A subject like this conjures up in my mind the horrific images of Darwin's Nightmare, the documentary about Nile Perch that was nominated for an Oscar in 2005. But what immediately strikes you about the film is that it contains no humanizing elements, no commentary. It is just a series of images and short scenes, with a narrative of sorts following the coltan from the mines where it is extracted by pick-axe from rock faces to space-age refineries where machines eerily do their strange work without any human presence. There are beautiful shots of the jungle, of the geometric shapes in the refineries, of steel blades breaking rocks apart, of the play of light on water. There is a long shot of a sunset over an industrial landscape, and an animated sequence following the contours of the Congo River.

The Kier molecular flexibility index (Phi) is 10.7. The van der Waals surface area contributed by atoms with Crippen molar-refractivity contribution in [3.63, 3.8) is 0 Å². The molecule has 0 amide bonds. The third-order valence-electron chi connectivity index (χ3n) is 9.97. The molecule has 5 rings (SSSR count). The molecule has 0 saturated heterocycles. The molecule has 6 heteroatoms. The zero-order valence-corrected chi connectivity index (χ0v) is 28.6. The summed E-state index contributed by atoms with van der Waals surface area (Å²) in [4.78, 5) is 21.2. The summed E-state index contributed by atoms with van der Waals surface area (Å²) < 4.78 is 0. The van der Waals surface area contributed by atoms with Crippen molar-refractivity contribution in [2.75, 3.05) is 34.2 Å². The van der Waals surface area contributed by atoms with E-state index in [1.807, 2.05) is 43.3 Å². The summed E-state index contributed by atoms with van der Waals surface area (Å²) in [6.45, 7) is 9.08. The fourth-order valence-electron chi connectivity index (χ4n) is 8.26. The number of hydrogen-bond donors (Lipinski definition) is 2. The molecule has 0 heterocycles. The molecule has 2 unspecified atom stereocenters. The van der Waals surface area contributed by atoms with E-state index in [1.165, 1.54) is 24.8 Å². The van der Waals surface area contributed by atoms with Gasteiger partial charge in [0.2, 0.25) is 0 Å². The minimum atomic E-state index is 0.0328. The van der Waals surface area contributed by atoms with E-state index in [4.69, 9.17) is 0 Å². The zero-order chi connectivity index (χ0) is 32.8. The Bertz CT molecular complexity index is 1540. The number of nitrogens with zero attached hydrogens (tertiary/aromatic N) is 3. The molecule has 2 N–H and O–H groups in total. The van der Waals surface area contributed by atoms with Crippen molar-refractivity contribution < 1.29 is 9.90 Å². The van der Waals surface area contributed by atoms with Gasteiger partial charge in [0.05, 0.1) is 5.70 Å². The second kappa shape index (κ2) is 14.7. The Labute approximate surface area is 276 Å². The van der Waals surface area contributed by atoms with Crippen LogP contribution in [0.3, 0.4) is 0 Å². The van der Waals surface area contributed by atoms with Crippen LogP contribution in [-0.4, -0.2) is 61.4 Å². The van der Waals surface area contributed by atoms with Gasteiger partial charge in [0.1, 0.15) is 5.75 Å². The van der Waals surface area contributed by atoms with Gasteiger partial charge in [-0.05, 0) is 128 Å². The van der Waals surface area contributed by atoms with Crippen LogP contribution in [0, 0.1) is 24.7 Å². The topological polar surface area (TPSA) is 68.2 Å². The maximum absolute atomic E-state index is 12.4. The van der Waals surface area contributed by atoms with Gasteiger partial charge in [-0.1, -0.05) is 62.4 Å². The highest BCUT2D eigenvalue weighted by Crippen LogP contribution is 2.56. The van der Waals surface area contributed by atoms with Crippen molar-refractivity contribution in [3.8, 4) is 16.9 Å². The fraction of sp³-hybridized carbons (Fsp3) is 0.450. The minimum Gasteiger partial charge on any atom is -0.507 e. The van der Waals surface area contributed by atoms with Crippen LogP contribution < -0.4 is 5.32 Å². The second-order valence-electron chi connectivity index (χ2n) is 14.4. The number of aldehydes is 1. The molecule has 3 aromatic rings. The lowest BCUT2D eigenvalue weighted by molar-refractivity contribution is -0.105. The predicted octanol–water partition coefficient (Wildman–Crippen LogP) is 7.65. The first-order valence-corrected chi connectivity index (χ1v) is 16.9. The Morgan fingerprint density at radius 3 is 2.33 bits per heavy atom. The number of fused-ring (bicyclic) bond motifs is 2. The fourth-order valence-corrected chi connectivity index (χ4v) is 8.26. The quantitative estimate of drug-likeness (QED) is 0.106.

All very beautiful, yeah. But doesn't this subject require a moral stance? Doesn't Conrad, though in every sense a novelist's novelist, also allow his moral indignation to seep onto the pages of "Heart of Darkness"? I don't mean McQueen has to flash Marxist slogans across the screen, only that he depict for the human cost; that he show suffering or at least humanize the workers. The more I thought about it, though, the more I thought it possible that I simply missed some of the moral implications of McQueen's film.
For example, he made the deliberate decision of not showing the faces of any of the workers, leaving them indistinguishable, mere tools of an economy. He then juxtaposes the images of the workers with footage of real machines in refineries. Herein is the barbarism of the coltan trade: workers lose their individuality and become no more than machines. Without showing overt suffering of any kind, McQueen points out the essential cost of any brutal industrial process. The juxtaposition of what looks like a grave being dug out (or it may not be a grave) in the jungle with the setting sun over a factory also suggests the human toll of the process, while this last image's allusion to the first lines in Conrad's novel brings into relief the similarities between the 1890s exploitation of the Congo and modern corporate ventures.